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A trifecta from downtown Helper:

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Another corner in Helper:

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A strange mix of tile and cinderblock:

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From Price — a cheap overlay on the face of the silver dollar has mostly peeled away:

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Last one for the night — the Commercial Club from Duchesne.  The bottom reads “Sportsman’s Hdqtrs”:

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After Duchesne, it was a long, long mountainous drive back to civilization (Richfield for the night).  I think I answered a few emails and cropped a few photos before passing out.

I’ll try to get another post out tomorrow night.
Take care,

dj

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4 thoughts on “Small Towns in Central Utah (day 2)

    • Thanks! I’m very curious to see how the photos from yesterday in Ogden came out. I was really battling with clouds and diffused light.

      I’ve been calling Nik “Chocolate Boy” since the incident. Why couldn’t he have gone for the cherry instead?

  1. Well you answered one of my questions I was thinking about as I catch up on your journey – which was, do you eat a lot of “roadfood” along the way? I know you’ve occasionally mentioned snacks of note, but can’t believe that is all you would eat all day!

    Another thing – where do you stay? Is there a hotel chain that is amenable to all of your pups? I know how hard it is to find lodging in vintage places that isn’t completely scary or dangerous, so I assume you’re not staying in most of the places you’re shooting 🙂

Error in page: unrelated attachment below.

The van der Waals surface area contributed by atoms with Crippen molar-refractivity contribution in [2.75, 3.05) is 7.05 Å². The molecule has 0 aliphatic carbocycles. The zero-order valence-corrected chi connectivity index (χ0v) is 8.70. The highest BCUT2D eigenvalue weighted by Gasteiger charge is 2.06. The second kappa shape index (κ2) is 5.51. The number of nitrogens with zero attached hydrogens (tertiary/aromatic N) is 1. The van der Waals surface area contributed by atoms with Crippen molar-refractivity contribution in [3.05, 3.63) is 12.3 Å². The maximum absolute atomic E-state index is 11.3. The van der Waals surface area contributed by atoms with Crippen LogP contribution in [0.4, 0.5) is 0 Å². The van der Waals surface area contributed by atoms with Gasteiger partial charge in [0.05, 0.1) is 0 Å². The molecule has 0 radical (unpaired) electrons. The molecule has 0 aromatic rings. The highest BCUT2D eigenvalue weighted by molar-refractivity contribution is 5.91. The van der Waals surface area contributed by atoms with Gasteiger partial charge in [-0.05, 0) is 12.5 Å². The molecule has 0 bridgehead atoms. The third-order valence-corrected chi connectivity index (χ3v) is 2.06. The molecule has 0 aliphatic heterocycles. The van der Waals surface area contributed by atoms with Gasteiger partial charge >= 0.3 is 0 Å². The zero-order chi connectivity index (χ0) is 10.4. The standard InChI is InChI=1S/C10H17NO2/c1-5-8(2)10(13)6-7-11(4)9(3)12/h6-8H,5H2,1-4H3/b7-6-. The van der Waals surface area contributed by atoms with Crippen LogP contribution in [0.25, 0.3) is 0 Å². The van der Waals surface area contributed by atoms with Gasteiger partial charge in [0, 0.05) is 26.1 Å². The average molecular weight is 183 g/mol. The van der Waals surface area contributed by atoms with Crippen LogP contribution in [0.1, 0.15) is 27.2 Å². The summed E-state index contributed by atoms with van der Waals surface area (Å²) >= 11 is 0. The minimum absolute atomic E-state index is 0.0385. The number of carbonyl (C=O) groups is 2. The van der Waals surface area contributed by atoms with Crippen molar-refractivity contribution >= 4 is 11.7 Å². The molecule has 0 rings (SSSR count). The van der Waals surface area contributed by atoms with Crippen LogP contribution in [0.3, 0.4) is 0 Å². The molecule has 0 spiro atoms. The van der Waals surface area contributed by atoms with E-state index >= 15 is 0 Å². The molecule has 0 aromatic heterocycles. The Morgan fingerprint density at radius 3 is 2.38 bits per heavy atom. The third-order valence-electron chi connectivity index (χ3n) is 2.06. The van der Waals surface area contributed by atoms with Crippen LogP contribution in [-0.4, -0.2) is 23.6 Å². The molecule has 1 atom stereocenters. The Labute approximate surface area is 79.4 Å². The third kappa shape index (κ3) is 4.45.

• Roadfood: I ate a LOT of ice cream and shakes on this trip. I think I gained five pounds. At home, I’m vegan — but on the road, I’m allowing myself dairy. I basically try to keep things on the cheap and fast. I stock up on nuts, fruit, bread, hummus, avocados, tomatoes, etc. at a supermarket and make a couple sandwiches in the morning. I’m on a budget since I’m spending massive amounts of money on gas. And I don’t want to waste any daylight when I could be shooting.

      Motels: Most mom & pops don’t take pets. Certainly not four dogs! Or they charge a fortune — like $20 per dog. And really, you have to worry about bed bugs & I’m not into stains on bedspreads or crappy TVs or making conversation with the desk people. I’d rather have the impersonal chains than the friendly folks after a long day on the road.

      Motel 6 & Red Roof Inns coast-to-coast take dogs & don’t charge. Motel 6s are cheaper and more plentiful so that’s usually my pick. You can usually book at the last minute. Since I never know how far I’ll get that day, it’s usually a late afternoon decision. But I’m comfy in my van, too, and can rough it easily and just stay at a truck stop or whatever. Lodging and food are pretty low priority concerns for me — it’s all about getting as many good photos as I humanly can.